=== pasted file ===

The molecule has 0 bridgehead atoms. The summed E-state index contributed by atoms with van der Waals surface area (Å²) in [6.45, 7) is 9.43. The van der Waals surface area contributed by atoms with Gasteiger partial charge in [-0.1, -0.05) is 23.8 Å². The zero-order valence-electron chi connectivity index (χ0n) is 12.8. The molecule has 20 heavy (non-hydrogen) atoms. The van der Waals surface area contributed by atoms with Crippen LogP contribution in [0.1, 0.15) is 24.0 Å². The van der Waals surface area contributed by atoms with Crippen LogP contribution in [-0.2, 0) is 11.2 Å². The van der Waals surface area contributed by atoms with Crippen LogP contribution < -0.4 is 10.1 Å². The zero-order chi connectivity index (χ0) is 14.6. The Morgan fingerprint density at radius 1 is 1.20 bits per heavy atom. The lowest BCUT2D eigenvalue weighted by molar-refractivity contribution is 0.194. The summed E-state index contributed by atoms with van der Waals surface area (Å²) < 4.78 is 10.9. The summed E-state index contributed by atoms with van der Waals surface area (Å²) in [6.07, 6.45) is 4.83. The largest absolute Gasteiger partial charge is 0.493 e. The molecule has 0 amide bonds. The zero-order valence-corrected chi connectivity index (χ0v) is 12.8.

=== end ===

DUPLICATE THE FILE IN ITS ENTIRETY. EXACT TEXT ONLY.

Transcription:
The molecule has 0 bridgehead atoms. The summed E-state index contributed by atoms with van der Waals surface area (Å²) in [6.45, 7) is 9.43. The van der Waals surface area contributed by atoms with Gasteiger partial charge in [-0.1, -0.05) is 23.8 Å². The zero-order valence-electron chi connectivity index (χ0n) is 12.8. The molecule has 20 heavy (non-hydrogen) atoms. The van der Waals surface area contributed by atoms with Crippen LogP contribution in [0.1, 0.15) is 24.0 Å². The van der Waals surface area contributed by atoms with Crippen LogP contribution in [-0.2, 0) is 11.2 Å². The van der Waals surface area contributed by atoms with Crippen LogP contribution < -0.4 is 10.1 Å². The zero-order chi connectivity index (χ0) is 14.6. The Morgan fingerprint density at radius 1 is 1.20 bits per heavy atom. The lowest BCUT2D eigenvalue weighted by molar-refractivity contribution is 0.194. The summed E-state index contributed by atoms with van der Waals surface area (Å²) < 4.78 is 10.9. The summed E-state index contributed by atoms with van der Waals surface area (Å²) in [6.07, 6.45) is 4.83. The largest absolute Gasteiger partial charge is 0.493 e. The molecule has 0 amide bonds. The zero-order valence-corrected chi connectivity index (χ0v) is 12.8.